by Phun H

As I am about to physically leave Thailand, it is now that vivid memories of my travels begin to play out in my head. I cannot help but feel an overwhelming concoction of emotions flow through me and ultimately seize me in this most vulnerable state. I sit at my seat, tears rolling, nose sniffling, attempting to avoid the awkward looks I know are administered towards me and instead center my attention on the view of city veins from my window seat. I continuously repeat how much I miss home and I am not referencing my home in the states. Instead, my home is my small, cozy room fitted with a tough five inch mattress that I once loathed, but now currently wish I was curled up in. Home is the dinners made by my host mother, Noi, shared with my fellow volunteers. Home is the local market I biked to on Fridays to buy my weight in fresh guavas. Home is Treetop Country.

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When I first embarked on the adventure to Thailand, I had been persuaded by the notion that I would not be able to develop a strong connection with the placement because a month is a small period of time in comparison to the 4 plus months I will be spending in Indonesia. Thailand overcame and severed the idea in those four weeks and had easily become home. During my time in Thailand, I volunteered with an organization called Treetop Country in a small community in northern Thailand called Wiang Pa Pao. Wiang Pa Pao is located an hour and half from both Chiang Rai and Chiang Mai, the larger metropolises in the region, and weekends were dedicated to exploring the region. The infrastructure of the volunteer facility was composed of multiple ‘tree houses’ created from a mixture of bamboo and wood. The facility itself was incredible, to say the least.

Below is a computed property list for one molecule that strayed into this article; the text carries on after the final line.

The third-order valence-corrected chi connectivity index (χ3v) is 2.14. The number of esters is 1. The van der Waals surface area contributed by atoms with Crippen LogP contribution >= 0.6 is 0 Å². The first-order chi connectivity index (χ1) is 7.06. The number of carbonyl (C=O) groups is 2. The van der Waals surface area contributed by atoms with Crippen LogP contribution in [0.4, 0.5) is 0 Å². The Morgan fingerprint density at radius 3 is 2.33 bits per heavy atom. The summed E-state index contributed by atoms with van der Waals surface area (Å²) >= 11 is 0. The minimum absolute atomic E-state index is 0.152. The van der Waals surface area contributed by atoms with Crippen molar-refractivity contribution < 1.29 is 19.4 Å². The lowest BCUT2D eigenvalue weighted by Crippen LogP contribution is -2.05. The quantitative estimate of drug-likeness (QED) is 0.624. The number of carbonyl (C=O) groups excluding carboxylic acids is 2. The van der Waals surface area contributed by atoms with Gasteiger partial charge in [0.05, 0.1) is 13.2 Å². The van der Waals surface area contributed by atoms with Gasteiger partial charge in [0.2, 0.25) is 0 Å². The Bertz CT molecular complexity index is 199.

Treetop is a volunteer program that assists local community schools by providing the Thai teachers support in English classes through volunteers. Treetop is connected with approximately 6 schools in the area and on the weekdays I would rotate between 3-4 different schools. In the morning, teachers would arrive at Treetop and depending on the school, I would teach one to four classes every day. No matter the school, I was always greeted with a “Good morning, teacher! How are you today?” from the students. My response would automatically be “Good morning, student. I am fine. How are you today?” The students were incredibly respectful and the adults were unfailingly hospitable. I miss everything about Thailand, but what makes my heart weak is when my thoughts reminsice to those that I was fortunate enough to cross paths with. Noi, Eak, Gan, Jinda, Principal Sheryn, Mon, Mui- these are names to you but the emotional connection I feel towards these individuals could not be adequately summed up by my writing. I fell in love with Thailand and in four weeks I fell hard and I fell fast. So as the clouds begin to blur the borders of my location, this plane ride will serve as a time to reflect and to emotionally stabilize. I will miss Thailand but an adventure waits in Indonesia.

Until next time,

Phun.